I do like, for example their adherence to some traditional values (my daughter went to a Roman-catholic kindergarten, my son also will - also because the religious indoctrination is less pronounced there, than it is in the city-run kindergardens). Their formation methods for 3 to 6-year olds are great. My daughter (currently 8) already asks me to delist her from catechesis at school, so the education she received in preschool seems effective (yet not the way they would like it to work).
    Not that I am making fun of it.
    Not at all.
    In her kindergarten there was a spirit of community, we (also the parents) did stuff together and had fun doing so.
    Now she is faced with the institutionalized face of the catholic church (which for the last 30 years has been suffocating this country and the freedoms of its citizens), and she really (to my pride) disapproves it.
    (yes, I do know I should capitalize "catholic"... sorry, I can't)
    Church is community.
    When it turns into a state-interfering institution, it becomes pointless.
     
  8. Uncles

    Uncles Well-Known Member

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    Well put.

    Hey, have you seen the TV series called The Mire in English, or Rojst in the original Polish (I think that's what it is in PL)? The production quality is amazing; incredible depictions of Soviet-era stuff in Poland, IMHO. The budget probably wasn't very big so the scale was limited, but pretty good, considering.
     
  9. Uncles

    Uncles Well-Known Member

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    It sounds good to me, and I have not been to church in 10 years. Even without religion, culture is strong!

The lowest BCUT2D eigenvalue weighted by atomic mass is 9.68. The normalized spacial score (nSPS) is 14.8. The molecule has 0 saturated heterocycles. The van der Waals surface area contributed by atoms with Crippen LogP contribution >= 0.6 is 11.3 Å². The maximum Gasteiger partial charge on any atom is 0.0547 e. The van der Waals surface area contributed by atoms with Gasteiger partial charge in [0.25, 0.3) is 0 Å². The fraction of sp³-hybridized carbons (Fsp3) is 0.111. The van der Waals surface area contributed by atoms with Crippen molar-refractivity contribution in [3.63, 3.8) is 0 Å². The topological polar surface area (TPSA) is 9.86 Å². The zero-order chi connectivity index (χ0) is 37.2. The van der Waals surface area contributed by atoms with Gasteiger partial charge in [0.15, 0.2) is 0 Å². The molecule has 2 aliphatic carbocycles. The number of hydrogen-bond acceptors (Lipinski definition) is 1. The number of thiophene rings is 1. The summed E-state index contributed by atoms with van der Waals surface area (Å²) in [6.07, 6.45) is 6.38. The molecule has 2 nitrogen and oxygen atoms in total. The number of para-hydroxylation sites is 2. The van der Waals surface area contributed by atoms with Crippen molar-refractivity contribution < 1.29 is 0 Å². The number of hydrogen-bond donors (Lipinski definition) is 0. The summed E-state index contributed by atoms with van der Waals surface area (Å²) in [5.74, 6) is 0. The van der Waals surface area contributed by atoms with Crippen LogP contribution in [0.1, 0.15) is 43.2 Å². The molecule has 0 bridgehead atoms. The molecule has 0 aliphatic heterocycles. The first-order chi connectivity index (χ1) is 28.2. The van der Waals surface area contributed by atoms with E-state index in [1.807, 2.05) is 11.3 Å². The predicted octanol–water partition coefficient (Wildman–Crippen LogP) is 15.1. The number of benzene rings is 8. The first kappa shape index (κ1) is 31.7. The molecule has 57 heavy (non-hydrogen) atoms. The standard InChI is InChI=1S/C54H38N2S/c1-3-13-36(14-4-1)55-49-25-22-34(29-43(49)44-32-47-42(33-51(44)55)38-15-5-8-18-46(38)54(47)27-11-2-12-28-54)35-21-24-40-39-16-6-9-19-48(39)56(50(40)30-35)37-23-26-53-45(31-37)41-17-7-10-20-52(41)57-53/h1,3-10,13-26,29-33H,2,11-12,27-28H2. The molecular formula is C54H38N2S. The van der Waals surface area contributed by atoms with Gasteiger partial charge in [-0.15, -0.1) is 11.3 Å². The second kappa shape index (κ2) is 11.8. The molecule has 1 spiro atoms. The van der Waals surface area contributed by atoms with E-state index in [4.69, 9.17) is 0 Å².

10. -frog-

    -frog- Well-Known Member

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    I did enjoy that.
    I was actually a subscriber of Showmax VOD service when it premiered.
    And, for the first time ever... we were waiting (with my wife) for the next episode every time it was to be released.
    Unfortunately it was a swan song of that provider, which went bust in Poland only months after Rojst.
    The story is placed in 1984, so in one of the darkest hours of Polish history, in the middle of the great economic collapse that started in 1979, and did not end till 1991.
    As far the budget is considered - it was rather high for a Polish production, with PLN 1.5 million (USD 400-450k) per episode. Nevertheless the Netflix's answer to that (the "1983", telling a story of an alternative version of Polish history) did cost more than thrice of that, without enjoying any success.
     
  11. vasco

    vasco Well-Known Member

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    I'll check it out.